Although twelve months have passed after the rise of the Taliban, the world has not seen the violent consequences of Biden’s failure — yet. A momentary glimpse of the boiling pot was made when it was revealed that Ayman al-Zawahiri had taken refuge in the capital of Taliban-controlled Kabul. Al-Zawahiri remained al-Qaeda’s most consequential leader after Bin Laden was shot in Abbottabad, Pakistan eleven years ago. The very fact that al-Zawahiri was given refuge in a villa belonging to Sirajuddin Haqqani, the deputy leader of Taliban’s Afghanistan, underpins the threat that the Taliban posits to the world at large.
The Taliban in itself may not necessarily be a threat to global security as its neo-mandate appears to focus on national governance and international ratification — however, the group’s emergence to power creates a black hole in Afghanistan that functions as a terror haven for other terror groups to train, bolster and consolidate. Groups like Lashkar-e-Taiba threaten regional security especially in India, while groups like al-Qaeda threaten the status of global security. Both groups operated training camps during the Taliban’s previous phase of power and are likely to run camps under the new Taliban.
The Taliban and al-Qaeda were linked to the killing of Maldivian journalist Ahmed Rilwan Abdulla back in 2014 and have sowed seeds of discord in the country since the 1990s. Terrorist networks in South Asia do not stop at borders and easily transcend them. This is especially true of international global terrorist groups like al-Qaeda and the Islamic State brand of terrorism.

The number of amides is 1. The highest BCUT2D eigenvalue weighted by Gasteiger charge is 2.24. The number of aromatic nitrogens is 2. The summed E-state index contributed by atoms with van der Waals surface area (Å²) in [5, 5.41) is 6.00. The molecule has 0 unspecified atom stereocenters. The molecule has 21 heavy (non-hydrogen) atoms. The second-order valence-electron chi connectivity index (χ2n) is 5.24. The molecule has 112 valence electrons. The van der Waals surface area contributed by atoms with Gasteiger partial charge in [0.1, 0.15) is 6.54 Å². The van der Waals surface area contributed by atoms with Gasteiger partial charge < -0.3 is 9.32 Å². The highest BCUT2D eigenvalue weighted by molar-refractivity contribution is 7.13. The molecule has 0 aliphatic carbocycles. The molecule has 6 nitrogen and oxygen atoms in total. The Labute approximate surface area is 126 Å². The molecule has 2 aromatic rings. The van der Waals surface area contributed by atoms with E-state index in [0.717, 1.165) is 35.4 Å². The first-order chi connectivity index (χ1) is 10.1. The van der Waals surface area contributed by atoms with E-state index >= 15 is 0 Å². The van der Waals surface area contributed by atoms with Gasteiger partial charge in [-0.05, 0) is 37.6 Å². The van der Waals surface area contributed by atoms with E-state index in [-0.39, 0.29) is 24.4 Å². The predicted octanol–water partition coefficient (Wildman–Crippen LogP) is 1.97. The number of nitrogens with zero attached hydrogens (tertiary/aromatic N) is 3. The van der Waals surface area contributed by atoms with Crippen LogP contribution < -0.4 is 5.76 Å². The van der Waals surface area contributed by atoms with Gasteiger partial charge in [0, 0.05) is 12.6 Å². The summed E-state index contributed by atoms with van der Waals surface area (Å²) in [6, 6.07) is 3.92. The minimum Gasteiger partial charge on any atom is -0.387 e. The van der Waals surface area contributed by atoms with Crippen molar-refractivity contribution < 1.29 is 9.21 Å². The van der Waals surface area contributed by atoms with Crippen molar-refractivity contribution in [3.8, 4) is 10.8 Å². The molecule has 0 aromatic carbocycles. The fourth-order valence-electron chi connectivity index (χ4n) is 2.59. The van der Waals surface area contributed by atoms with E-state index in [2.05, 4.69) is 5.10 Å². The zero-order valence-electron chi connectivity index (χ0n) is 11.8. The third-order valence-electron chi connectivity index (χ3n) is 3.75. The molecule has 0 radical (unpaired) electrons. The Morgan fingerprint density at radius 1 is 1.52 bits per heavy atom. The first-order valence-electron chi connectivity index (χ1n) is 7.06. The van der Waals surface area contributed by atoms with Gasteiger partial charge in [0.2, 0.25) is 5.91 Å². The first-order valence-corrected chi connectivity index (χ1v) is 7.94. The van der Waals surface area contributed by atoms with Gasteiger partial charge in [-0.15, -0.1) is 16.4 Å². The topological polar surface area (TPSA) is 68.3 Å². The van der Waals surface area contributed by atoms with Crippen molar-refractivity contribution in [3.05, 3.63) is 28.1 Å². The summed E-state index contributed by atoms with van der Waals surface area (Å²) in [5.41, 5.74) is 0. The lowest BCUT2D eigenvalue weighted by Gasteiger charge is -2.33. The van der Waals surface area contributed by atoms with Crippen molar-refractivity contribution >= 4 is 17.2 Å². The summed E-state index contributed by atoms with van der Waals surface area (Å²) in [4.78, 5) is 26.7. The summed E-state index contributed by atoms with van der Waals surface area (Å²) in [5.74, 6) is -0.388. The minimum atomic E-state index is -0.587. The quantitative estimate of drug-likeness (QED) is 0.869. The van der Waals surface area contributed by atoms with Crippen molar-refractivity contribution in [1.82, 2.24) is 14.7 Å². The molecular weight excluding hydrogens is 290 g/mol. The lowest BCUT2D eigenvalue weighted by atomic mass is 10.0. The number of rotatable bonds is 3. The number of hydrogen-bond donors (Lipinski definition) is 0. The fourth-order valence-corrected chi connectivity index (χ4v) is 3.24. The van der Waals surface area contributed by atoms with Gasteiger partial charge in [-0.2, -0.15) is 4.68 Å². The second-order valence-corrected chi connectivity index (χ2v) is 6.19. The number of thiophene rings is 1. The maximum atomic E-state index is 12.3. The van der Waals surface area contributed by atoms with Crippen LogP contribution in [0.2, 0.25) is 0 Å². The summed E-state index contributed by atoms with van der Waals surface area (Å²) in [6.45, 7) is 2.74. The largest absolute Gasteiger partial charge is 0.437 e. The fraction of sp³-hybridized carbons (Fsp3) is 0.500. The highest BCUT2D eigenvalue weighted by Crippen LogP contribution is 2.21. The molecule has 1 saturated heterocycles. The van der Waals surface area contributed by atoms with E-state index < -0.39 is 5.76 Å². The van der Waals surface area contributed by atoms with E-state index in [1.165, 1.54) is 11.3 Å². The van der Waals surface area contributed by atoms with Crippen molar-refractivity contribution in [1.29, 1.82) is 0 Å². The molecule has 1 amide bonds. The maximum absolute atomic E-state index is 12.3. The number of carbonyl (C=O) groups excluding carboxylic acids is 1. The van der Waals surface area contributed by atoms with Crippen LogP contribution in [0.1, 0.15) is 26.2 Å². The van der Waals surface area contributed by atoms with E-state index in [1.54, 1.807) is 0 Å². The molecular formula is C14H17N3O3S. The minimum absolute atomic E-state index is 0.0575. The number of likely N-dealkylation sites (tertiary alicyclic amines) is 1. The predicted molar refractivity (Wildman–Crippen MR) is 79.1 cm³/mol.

The Taliban/AQ alliance and Islamic State, however, are rivals. Although Salafi Wahhabism has infiltrated the ranks of the Taliban, the top leadership of the Islamic State and al-Qaeda have deep-rooted long-standing disputes. Operational as Islamic State Khurasan Province (IS-KP), its attacks have become frequent in targeting Taliban efforts in a tug-of-war fight for power, dominance and authority in the region and amongst the population. The two groups frequently engage in propaganda campaigns against each other that easily divide and sow discontent.
Two of the deadliest Islamist terror attacks that occurred in South Asian history are tied to the Islamic State. The 2019 Easter Attack killed more than 270 people in Sri Lanka and was the largest IS attack outside of Iraq and Syria and the 2016 Dhaka terror attack killed 22 people. This acts as a clear indication of the propensity for the Islamic State brand to be adopted by local bad actors to gain political advantage and recognition for their terror attacks globally. Earlier this year, Indian authorities arrested two terrorists belonging to the al-Qaeda-affiliated Ansar Ghazwat-ul-Hind in the northern state of Uttar Pradesh. The two men, according to the arresting officers, were planning to conduct deadly attacks in the state capital of Lucknow. In the same month, three were arrested in connection with setting up terror networks in Kolkata. The overall risk of the Taliban and its affiliates inspiring regional conflict is significant and growing.